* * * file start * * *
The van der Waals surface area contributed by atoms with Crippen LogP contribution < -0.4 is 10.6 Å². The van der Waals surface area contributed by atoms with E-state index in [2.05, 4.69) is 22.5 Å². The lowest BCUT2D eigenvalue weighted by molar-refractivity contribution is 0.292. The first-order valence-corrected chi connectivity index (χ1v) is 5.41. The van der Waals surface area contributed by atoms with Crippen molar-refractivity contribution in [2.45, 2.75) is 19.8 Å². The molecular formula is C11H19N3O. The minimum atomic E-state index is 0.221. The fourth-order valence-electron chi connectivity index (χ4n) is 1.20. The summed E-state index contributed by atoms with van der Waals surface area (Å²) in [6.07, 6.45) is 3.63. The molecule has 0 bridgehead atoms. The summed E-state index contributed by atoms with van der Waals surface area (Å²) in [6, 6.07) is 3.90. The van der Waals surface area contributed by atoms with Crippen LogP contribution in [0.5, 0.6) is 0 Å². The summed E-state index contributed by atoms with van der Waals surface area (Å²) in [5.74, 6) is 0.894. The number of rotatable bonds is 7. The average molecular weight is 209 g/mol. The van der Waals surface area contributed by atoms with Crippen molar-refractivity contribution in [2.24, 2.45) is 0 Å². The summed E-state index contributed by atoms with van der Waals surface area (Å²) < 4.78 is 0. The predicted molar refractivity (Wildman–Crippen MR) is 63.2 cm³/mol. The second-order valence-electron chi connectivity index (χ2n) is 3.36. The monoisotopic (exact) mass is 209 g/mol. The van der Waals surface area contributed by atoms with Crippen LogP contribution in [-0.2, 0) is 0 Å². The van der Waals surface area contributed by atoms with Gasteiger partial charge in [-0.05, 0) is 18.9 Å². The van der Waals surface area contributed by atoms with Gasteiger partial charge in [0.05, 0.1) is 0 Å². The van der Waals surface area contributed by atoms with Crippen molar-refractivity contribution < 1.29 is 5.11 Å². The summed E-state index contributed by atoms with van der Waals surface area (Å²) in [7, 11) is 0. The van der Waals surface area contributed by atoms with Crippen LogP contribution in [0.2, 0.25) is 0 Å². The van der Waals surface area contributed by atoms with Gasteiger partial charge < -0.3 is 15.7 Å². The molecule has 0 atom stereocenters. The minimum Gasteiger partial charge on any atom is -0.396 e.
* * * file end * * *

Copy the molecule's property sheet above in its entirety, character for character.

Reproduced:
The van der Waals surface area contributed by atoms with Crippen LogP contribution < -0.4 is 10.6 Å². The van der Waals surface area contributed by atoms with E-state index in [2.05, 4.69) is 22.5 Å². The lowest BCUT2D eigenvalue weighted by molar-refractivity contribution is 0.292. The first-order valence-corrected chi connectivity index (χ1v) is 5.41. The van der Waals surface area contributed by atoms with Crippen molar-refractivity contribution in [2.45, 2.75) is 19.8 Å². The molecular formula is C11H19N3O. The minimum atomic E-state index is 0.221. The fourth-order valence-electron chi connectivity index (χ4n) is 1.20. The summed E-state index contributed by atoms with van der Waals surface area (Å²) in [6.07, 6.45) is 3.63. The molecule has 0 bridgehead atoms. The summed E-state index contributed by atoms with van der Waals surface area (Å²) in [6, 6.07) is 3.90. The van der Waals surface area contributed by atoms with Crippen LogP contribution in [0.5, 0.6) is 0 Å². The summed E-state index contributed by atoms with van der Waals surface area (Å²) in [5.74, 6) is 0.894. The number of rotatable bonds is 7. The average molecular weight is 209 g/mol. The van der Waals surface area contributed by atoms with Crippen molar-refractivity contribution in [2.24, 2.45) is 0 Å². The summed E-state index contributed by atoms with van der Waals surface area (Å²) < 4.78 is 0. The predicted molar refractivity (Wildman–Crippen MR) is 63.2 cm³/mol. The second-order valence-electron chi connectivity index (χ2n) is 3.36. The monoisotopic (exact) mass is 209 g/mol. The van der Waals surface area contributed by atoms with Crippen LogP contribution in [-0.2, 0) is 0 Å². The van der Waals surface area contributed by atoms with Gasteiger partial charge in [-0.05, 0) is 18.9 Å². The van der Waals surface area contributed by atoms with Gasteiger partial charge in [0.05, 0.1) is 0 Å². The van der Waals surface area contributed by atoms with Crippen molar-refractivity contribution < 1.29 is 5.11 Å². The summed E-state index contributed by atoms with van der Waals surface area (Å²) in [7, 11) is 0. The van der Waals surface area contributed by atoms with Crippen LogP contribution in [0.2, 0.25) is 0 Å². The van der Waals surface area contributed by atoms with Gasteiger partial charge < -0.3 is 15.7 Å². The molecule has 0 atom stereocenters. The minimum Gasteiger partial charge on any atom is -0.396 e.